Friday, November 20, 2009

Since When Do Publishers Win Writing Awards?

I've been watching the reactions of the SFWA, the MWA and the RWA about Harlequin's venture into assisted self-publishing. Basically, the fury is that Harlequin would lend it's reputation to novels that are essentially unedited, and charge the novelist for the service. While I deplore the idea and think that it would do more damage to the publisher than they had imagined, I am also appalled at the reaction to these three writers' organizations.

From the mystery writers: "If MWA and Harlequin are unable to reach an agreement, MWA will take appropriate action which may include removing Harlequin from the list of MWA approved publishers, declining future membership applications from authors published by Harlequin and declaring that books published by Harlequin will not be eligible for the Edgar Awards."

From the SFWA: "Further, Harlequin should be on notice that while the rules of our annual Nebula Award do not expressly prohibit self-published titles from winning, it is highly unlikely that our membership would ever nominate or vote for a work that was published in this manner."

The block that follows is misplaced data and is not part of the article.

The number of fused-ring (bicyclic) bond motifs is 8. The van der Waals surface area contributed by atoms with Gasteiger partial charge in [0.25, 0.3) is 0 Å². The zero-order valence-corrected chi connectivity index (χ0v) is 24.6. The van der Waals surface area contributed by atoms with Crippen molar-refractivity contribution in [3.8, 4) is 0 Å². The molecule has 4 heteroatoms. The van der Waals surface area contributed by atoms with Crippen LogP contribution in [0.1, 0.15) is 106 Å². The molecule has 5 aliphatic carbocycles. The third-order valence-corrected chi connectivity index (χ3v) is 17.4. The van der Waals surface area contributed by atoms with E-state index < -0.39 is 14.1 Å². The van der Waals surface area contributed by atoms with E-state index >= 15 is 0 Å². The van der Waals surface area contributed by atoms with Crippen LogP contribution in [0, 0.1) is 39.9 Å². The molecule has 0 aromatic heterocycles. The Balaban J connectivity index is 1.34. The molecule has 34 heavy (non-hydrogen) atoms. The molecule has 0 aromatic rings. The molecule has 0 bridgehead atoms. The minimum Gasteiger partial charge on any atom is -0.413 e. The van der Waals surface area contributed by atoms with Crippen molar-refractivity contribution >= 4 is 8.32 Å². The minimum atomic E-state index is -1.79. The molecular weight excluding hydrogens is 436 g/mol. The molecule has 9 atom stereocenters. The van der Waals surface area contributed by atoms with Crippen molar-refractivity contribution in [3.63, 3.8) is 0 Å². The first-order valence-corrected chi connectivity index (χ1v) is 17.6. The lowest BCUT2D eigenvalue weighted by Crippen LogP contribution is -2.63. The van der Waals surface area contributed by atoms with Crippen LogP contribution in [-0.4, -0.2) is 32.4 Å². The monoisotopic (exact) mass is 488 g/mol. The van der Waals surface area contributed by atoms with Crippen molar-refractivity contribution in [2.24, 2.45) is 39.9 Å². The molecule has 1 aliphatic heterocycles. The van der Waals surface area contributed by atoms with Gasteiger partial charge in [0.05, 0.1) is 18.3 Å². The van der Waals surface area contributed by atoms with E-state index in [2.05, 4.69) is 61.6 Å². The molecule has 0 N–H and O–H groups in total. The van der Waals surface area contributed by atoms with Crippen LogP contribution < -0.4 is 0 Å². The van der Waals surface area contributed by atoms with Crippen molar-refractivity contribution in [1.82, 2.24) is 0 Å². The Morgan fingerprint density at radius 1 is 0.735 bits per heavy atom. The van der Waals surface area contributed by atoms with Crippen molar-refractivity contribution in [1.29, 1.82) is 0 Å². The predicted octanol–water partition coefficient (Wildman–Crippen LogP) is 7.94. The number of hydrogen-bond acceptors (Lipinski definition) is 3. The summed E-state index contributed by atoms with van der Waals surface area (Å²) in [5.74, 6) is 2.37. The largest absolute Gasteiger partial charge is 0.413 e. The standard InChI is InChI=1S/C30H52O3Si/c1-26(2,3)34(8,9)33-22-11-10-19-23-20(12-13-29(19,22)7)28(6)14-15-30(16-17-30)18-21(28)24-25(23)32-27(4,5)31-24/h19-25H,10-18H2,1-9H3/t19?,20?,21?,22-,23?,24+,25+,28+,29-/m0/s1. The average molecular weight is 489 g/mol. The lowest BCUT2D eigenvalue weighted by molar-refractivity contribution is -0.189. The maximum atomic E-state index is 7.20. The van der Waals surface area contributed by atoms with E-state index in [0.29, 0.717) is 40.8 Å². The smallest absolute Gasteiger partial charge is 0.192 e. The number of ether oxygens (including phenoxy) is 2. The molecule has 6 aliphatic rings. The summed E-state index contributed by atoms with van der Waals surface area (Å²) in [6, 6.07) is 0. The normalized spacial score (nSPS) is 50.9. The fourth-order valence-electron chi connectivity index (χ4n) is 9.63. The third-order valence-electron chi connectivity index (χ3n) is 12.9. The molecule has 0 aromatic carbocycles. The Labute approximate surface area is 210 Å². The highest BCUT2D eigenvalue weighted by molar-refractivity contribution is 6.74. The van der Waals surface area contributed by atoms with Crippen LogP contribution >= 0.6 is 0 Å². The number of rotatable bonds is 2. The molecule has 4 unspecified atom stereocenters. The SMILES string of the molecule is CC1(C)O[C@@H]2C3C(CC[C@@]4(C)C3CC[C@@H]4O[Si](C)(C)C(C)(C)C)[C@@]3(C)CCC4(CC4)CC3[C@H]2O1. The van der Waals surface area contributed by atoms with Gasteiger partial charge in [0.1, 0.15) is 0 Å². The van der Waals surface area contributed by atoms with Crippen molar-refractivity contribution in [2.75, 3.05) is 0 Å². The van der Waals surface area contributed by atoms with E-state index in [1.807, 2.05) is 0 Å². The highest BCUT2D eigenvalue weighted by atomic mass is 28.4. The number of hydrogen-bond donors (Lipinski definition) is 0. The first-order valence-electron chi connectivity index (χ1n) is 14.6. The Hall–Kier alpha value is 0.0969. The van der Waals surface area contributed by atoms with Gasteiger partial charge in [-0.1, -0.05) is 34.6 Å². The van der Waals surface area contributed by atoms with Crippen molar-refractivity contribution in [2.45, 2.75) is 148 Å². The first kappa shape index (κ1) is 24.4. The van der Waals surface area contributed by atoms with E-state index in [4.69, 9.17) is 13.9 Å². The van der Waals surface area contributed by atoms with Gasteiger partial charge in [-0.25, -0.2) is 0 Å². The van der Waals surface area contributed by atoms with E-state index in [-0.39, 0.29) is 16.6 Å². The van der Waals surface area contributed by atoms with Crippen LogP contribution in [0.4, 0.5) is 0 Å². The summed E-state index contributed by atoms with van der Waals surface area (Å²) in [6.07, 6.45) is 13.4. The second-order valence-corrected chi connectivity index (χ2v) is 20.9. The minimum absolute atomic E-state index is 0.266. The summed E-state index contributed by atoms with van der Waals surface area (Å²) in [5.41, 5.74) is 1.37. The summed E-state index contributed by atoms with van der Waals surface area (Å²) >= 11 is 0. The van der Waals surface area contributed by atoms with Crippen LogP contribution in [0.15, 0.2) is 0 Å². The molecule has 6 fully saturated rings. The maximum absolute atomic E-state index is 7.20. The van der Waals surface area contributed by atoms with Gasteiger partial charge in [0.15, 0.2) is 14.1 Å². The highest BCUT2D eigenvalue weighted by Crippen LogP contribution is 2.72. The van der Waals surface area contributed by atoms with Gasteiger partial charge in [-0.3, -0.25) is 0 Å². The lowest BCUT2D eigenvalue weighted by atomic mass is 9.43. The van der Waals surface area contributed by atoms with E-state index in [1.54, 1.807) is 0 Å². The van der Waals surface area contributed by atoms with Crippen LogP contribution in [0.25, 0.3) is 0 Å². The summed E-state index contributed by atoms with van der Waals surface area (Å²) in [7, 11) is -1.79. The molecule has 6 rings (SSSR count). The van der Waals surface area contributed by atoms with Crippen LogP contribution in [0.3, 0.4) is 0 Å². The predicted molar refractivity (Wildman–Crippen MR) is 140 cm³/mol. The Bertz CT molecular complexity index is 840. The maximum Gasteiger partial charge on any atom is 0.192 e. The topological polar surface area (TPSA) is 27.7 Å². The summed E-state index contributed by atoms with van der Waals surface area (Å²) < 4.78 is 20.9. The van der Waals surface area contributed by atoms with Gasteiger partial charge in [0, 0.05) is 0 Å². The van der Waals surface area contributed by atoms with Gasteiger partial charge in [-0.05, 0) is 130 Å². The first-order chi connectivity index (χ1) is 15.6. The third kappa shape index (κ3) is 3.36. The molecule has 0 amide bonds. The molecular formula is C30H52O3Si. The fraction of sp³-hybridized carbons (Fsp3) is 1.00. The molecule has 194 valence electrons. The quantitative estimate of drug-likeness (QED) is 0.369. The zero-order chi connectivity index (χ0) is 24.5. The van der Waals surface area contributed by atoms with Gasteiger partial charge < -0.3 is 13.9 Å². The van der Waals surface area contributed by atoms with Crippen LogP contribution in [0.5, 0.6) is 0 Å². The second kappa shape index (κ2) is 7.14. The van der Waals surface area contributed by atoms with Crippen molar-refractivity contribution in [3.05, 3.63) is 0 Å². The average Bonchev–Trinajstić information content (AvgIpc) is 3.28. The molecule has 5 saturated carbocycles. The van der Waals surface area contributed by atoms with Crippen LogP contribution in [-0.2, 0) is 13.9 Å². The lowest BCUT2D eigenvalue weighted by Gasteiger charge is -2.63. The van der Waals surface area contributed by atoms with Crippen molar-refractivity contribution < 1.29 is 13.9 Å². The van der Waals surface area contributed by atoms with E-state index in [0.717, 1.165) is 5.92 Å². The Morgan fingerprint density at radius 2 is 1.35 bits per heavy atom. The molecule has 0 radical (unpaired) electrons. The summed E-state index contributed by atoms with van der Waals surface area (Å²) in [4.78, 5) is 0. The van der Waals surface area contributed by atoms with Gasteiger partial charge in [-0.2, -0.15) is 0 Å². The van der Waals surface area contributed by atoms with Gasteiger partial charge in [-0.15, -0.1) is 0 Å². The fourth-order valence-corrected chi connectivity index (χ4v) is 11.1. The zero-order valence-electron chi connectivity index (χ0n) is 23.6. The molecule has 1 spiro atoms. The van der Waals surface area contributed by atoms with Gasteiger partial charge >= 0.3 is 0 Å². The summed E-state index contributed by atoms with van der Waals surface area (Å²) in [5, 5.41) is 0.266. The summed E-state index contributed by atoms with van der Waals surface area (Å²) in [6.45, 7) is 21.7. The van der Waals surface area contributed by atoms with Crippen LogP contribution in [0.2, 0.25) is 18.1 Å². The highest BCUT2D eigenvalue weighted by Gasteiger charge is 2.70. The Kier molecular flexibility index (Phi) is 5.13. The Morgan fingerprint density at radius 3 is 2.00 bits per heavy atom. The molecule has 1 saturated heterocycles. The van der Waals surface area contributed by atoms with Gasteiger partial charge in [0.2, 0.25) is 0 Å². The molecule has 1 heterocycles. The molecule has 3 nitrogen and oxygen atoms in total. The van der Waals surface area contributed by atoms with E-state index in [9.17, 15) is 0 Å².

From the RWA according to Publishers Weekly: "RWA has deemed Harlequin no longer eligible for RWA-provided conference resources—meaning the publisher is not entitled to enter any award competitions."

Now, I'm scratching my head at this. A publisher does something stupid and writers are penalized by being ineligible for writing awards? Are the awards for the publisher? I thought writing awards were supposed to be for excellent writing? All those years I was voting on the Nebulas, was I supposed to check which publisher was on the spine, or the author?

As a long time member of the SFWA, I apologize for that organization's action.


Writing a Research Paper said...

Many institutions limit access to their online information. Making this information available will be an asset to all.

Benjie said...

I'm with you in more ways than one, Henry. Harlequin made a major faux pas with this decision (surprising as it is given the traditional publishers' attitude toward the self-publishing branch of the family tree); but why do authors suffer the consequences?

What happens to those established authors who were established before Harlequin started this interesting hybridization?